• The minority opinion may be consistent with emerging social trend or norms

Four models of Minority Influence have been put forward by psychologists. These are

  • SOCIAL IMPACT THEORY
  • DUAL PROCESS THEORY
  • SELF CATEGORISATION THEORY
  • THE DISSOCIATION MODEL

  • SOCIAL IMPACT THEORY

Latane and Wolf proposed a theorywhich attempts to explain the behaviour of individuals / minorities / groups in terms of three factors:

Strength and conviction

Status and Knowledge

Immediacy – either physical or psychological

The greater the degree of all three factors the greater the degree of either minority or majority influence.

  • DUAL PROCESS THEORY

According to Moscovici (1980) the way in which minorities influence majorities is different form the ways in which majorities influence minorities. This is called the dual process theory. Majority influence usually involves compliance only – a change in behaviour without the accompanying change in attitude. Minority influence on the other hands requires a genuine conversion of opinion. The influence target needs to shift their attitudes as well as their behaviour. For this reason minority influence,  when it takes place, is more durable.


  • SELF CATEGORISATION THEORY

According to Davis and Turner (1996) we are more likely to be influenced by those we perceive as members of our in group than those we perceive as being members of an outgroup. Exposure to minority or dissenting opinions where ‘in group’ cohesion was strong was less likely to facilitate minority influence, whereas where ‘in group’ cohesion is weak the possibilities for minority influence increase.

  • THE DISSOCIATION MODEL

Perez et al (1995) formulated the dissociation model of minority influence. Here individuals and minorities regarded with suspicion and distrust are more likely to be influential where the ideas, arguments or judgements they make are not associated directly with them. The idea is that the influence permeates the majority with no memory of the original source. This is sometimes referred to as social cryptoamnesia.


OBEDIENCE TO AUTHORITY

“…a type of social influence whereby somebody acts in response to a direct order from another person. There is also the implication that the actor would not have behaved in that way without the order…”

Cardwell, 1996

“… the abdication of judgment in the face of some external social pressure…”

Milgram, 1992

“…behaving as instructed, usually in response to individual, rather than group, pressure. It is unlikely to involve a change of private opinion…”

Eysenck and Flanagan (2000)

The definition of obedience in the AZ of psychology makes reference to perhaps the most famous study in psychology, one that is even familiar to those who have never studied psychology. The research had the following interconnected aims:

  • To determine whether ordinary individuals could be made to act in a cruel and barbarous fashion towards other ordinary individuals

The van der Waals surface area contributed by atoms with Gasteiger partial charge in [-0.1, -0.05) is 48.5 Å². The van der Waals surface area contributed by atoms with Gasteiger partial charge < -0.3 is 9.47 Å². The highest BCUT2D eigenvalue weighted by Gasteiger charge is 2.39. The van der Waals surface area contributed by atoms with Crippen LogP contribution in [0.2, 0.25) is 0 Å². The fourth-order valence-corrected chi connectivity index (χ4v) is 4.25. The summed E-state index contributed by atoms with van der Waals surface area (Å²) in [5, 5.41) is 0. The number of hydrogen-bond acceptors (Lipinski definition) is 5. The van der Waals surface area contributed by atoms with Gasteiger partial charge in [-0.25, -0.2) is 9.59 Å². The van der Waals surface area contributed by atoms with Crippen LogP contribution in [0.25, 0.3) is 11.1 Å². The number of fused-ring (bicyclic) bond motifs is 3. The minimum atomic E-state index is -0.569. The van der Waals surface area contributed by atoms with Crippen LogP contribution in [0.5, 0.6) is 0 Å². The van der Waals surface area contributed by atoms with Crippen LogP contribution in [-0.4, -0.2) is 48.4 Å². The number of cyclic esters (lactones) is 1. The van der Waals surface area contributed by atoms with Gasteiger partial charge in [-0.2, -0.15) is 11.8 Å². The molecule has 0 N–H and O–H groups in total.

• To determine the extent to which such behaviours possessed dispositional or situational attributions

In conducting such research psychologists have identified THREE factors which are likely to stimulate obedience in individuals who would claim that they would not participate in such behaviours.

TRANSFER OF RESPONSIBILITY. Here the authority figure relieves the obedient figure from any responsibility for their actions. When participants in the Milgram  procedures asked who would take responsibility for the harming the other individual they were told by the experimenter that he assumed all responsibility.

VISIBLE SIGNS OF AUTHORITY. Here the authority figure wears visible signs of their authority such as badges or uniforms. Many studies have shown the importance of visible signs of authority.

INCREMENTALISM. A well established principle of obedience research is that in order to shift an individual from a state of individuation to an agentic state request should be incremental and cumulative. Here the participant agrees to a small request  and then increasing demands are placed upon them. Each demand is a small step but the overall effect is large.


STANLEY MILGRAM’S OBEDIENCE STUDY, 1963

Milgram questioned whether dispositional explanations could fully account for certain types of behaviour. Milgram, reasoned that people could commit atrocities when they are given orders by somebody in authority.

Such explanations are situational – i.e factors present in the situation rather than the personality traits of the persons themselves cause the obedience.

Details of Experiment

Milgram tested his hypothesis by using a laboratory experiment.

The subjects were chosen from volunteers who had responded to a newspaper article. This means the sample was self-selecting. We must question whether or not Milgram had a representative sample, by using this study. Milgram chose to study only men, but from a variety of backgrounds and different ages. You might say that by using men this produced a sample that was biased, or did not reflect the general population. Men are thought to be more aggressive than women, so it would make sense to begin a series of experiments with them. Milgram did in a later experiment use only women, and achieved similar results to those produced by the men.